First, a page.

The most notable issues occurred during "rush" week at the beginning of each semester when thousands of students need to buy books. At times, the lines at all fifteen cash registers extended deep into the warehouse-sized store. The collective increase in volume of data revealed choke points that needed refinement or re-engineering. To simultaneously optimize transaction processing and maintain the vital daily workflow required careful change planning and lots of testing. Over the course of my tenure, I was able to streamline the system to handle all loads - I could launch the nightly process and go home with confidence that it would complete successfully by the morning.

I ntrospective by nature, I wondered if a computer program could modify itself or be the author of another program. This naturally led to a concentration on artificial intelligence courses including computer vision, robotics, computational linguistics, natural language processing, and expert systems. After graduation, in a research position with Honeywell, I experimented with natural language interfaces to query databases. Using the C language and early versions of Microsoft Windows, I detected similarities between the event-driven programming model and the rule-execution loop of an expert system.

At MicroAge, I was tasked with righting a failed attempt to create a PC-based distributed order entry system. The intent was to eliminate the personnel who, over the phone, manually keyed in orders from franchisees. It was my job to pick up the pieces and deliver a working version within three months. I examined the prior design and identified several programs with many overlapping components. I proposed a completely new architecture which combined all functionality on a Windows-like interface. With some great team-members, we delivered on time.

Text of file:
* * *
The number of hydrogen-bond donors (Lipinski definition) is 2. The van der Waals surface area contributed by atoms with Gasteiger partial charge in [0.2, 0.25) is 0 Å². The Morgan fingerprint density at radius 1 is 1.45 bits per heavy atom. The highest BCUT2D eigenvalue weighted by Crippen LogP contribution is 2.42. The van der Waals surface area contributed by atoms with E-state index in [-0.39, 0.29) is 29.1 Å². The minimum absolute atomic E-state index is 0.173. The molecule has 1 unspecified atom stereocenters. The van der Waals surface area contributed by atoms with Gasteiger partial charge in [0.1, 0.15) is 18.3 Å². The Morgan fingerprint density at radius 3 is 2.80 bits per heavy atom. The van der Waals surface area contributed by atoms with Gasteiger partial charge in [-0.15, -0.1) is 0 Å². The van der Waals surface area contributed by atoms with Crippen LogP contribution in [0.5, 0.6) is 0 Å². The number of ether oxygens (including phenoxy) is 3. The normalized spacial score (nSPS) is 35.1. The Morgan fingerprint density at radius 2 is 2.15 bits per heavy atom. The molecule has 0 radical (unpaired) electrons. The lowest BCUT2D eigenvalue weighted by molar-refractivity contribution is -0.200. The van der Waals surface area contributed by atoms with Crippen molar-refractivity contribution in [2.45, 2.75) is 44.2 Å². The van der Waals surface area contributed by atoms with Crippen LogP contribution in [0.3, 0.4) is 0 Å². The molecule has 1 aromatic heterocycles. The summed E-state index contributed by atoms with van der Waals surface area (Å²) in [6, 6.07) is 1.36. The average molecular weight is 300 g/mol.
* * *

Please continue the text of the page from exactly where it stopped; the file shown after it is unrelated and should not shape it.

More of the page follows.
A few years later, I accepted a position with Microsoft as the third consultant in the Phoenix office. My first assignment was at the colorful Mirage in Las Vegas. Originally planned as a three-week project, the consultation rapidly expanded to diverse projects. Over the next seven years, consulting with customers across the Southwest area, I specialized in database optimization and system architecture.

As Microsoft was shifting focus from the desktop platform to mission-critical enterprise systems, I moved up to Redmond to assist with this transition. I worked with select clients wishing to adopt the latest Microsoft server technologies. One of these customers, Barnes & Noble, was ramping up their online bookstore capacity. Implementing a scaled duplicate of the BN.com order processing data center on campus, I worked with customer developers to improve throughput and other Microsoft engineers to resolve product issues.

After twelve years with Microsoft, I decided to pursue personal interests including music. Eventually, I joined a startup managed by a talented graphic designer. At Motivara, I deliver customized software solutions ranging from interactive presentations to responsive websites.

Presently, I also volunteer my software engineering skills at kynamatrix Research Network. One of the initiatives involves defining a scalable algorithm to assist those left homeless in the aftermath of disaster. An emergency urban environment with service centers and residential areas can more effectively support survivors during the rebuild process. The plan incorporates existing service providers and proposes technology assistance in the form of robotic construction and autonomous systems.


email: jwdunn.scientist at gmail dot com

James William Dunn